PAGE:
Jacques Patrick loves being a running back. He loves having the ball, loves when his 220-pound absorbs contact – and he certainly doesn't mind the 51 scholarship offers that have come his way as a result.
Now more than ever, running backs better love their position. The NFL hasn't been loving it back.
The once-glorified position is now one of the NFL's lowest-paid. Since free agency opened last week, no reported deal for a tailback has surpassed $14 million in total potential earnings, money dwarfed at least twofold by marquee players at several other positions.
Patrick, the country's fifth-best running back in 2015 according to 247 Sports, doesn't want to switch to safety or receiver any time soon, but he does follow the NFL from afar.
He knows there wasn't a first-round running back in last year's draft. He knows that tailbacks are, more than ever, supporting actors in a rushing-by-committee offensive approach.
Young players might not base their career outlook on hard NFL dollars – at least not yet – but they are paying attention.
|Veteran players averaging at least $3M/year|
“I've been taking notice of that -- You have to be a special guy to get that big contract,” Patrick said. “If you love the position, you're going to play it regardless.”
Patrick is part of a healthy tailback talent pool. Ten of the top 100 players from 247 Sports' 2015 rankings are listed as running backs, up from 9 in 2011.
Preseason Heisman Trophy lists will likely include several top-flight running backs such as Georgia's Todd Gurley or Wisconsin's Melvin Gordon.
These future NFL standouts will compete for a smaller salary pool than cornerbacks or tackles or even safeties.
According to salary data obtained from an established sports agency, 21 running backs or fullbacks average at least $3 million per year under their current deals. Only centers, tight ends, outside linebackers and special teamers have less.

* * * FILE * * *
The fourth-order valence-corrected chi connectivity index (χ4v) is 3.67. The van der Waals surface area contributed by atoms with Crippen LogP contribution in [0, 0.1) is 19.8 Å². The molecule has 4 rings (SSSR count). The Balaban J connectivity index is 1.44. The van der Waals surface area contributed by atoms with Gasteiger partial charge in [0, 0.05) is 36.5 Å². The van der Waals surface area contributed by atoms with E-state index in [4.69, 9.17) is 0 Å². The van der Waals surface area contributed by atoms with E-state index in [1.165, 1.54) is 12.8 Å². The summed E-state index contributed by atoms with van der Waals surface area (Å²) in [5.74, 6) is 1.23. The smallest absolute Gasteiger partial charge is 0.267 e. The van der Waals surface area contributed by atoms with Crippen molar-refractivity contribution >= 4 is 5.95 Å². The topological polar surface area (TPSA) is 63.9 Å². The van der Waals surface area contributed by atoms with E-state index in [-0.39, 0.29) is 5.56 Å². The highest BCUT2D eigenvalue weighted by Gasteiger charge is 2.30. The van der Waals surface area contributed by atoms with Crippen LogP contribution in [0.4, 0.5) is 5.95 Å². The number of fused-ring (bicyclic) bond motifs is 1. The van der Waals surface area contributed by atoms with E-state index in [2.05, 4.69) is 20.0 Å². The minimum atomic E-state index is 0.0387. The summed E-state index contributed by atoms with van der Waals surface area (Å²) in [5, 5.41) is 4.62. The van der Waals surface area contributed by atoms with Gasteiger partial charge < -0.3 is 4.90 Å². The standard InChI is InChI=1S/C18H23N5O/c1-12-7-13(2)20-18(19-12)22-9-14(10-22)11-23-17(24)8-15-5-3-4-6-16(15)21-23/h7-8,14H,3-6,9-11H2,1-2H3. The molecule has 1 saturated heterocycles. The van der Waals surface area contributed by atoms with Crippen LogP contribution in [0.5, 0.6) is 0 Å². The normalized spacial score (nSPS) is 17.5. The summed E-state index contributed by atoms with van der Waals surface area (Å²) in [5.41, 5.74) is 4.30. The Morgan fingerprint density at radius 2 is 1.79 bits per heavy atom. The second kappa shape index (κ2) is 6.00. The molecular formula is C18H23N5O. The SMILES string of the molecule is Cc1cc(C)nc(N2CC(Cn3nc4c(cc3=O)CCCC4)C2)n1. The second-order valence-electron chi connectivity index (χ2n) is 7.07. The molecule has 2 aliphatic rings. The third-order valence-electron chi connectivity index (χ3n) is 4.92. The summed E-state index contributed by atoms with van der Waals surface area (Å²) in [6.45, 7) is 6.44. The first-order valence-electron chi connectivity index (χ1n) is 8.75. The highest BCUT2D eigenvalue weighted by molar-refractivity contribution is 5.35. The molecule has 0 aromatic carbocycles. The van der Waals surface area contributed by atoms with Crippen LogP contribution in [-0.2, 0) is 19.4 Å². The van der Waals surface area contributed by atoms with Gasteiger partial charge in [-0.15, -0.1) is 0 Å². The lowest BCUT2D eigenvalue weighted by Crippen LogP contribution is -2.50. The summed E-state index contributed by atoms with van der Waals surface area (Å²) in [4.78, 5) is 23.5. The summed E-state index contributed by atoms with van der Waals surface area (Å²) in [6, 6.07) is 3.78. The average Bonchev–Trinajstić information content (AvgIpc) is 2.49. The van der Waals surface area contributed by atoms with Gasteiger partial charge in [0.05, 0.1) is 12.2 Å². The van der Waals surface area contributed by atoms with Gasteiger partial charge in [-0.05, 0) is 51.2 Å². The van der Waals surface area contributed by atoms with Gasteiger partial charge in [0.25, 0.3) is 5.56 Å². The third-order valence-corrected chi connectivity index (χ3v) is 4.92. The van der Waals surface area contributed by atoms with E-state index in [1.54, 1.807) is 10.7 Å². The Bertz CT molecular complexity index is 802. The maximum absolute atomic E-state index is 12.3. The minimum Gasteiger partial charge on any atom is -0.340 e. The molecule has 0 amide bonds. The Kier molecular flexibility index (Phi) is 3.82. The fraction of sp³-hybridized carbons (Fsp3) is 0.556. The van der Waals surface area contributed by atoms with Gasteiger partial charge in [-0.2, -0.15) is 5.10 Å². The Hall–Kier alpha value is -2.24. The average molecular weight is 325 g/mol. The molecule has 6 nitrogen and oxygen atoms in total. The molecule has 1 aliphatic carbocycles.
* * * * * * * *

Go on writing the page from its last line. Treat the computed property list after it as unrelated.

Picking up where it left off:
If NFL free agency has paid out $650 million in guaranteed money this month, the signed players from the CBSSports.com's top-15 free agent running backs list has less $20 million of that.
Last year's NFL draft was the first without a running back taken in the first round, and this year's could produce similar results. Former first-rounders Trent Richardson and Mark Ingram are among the cautionary tales that have prompted general managers to look for backs in bulk and on clearance.
The biggest deal for a running back last week went to Toby Gerhart, whom Jacksonville gave a three-year, $10.5-million contract with $4.5 million guaranteed.
Using the safety position for contrast – both spots feature players with comparable builds – Jairus Byrd just got $54 million (with $28 million guaranteed) over six years.
Vikings running back Adrian Peterson got much more than that, but that was in 2011 and could serve as an anomaly for years to come.
People interviewed for this story agree: Running back is still a stable path into the league, which is what most young players want. Getting a few million is more than most have going into the pros.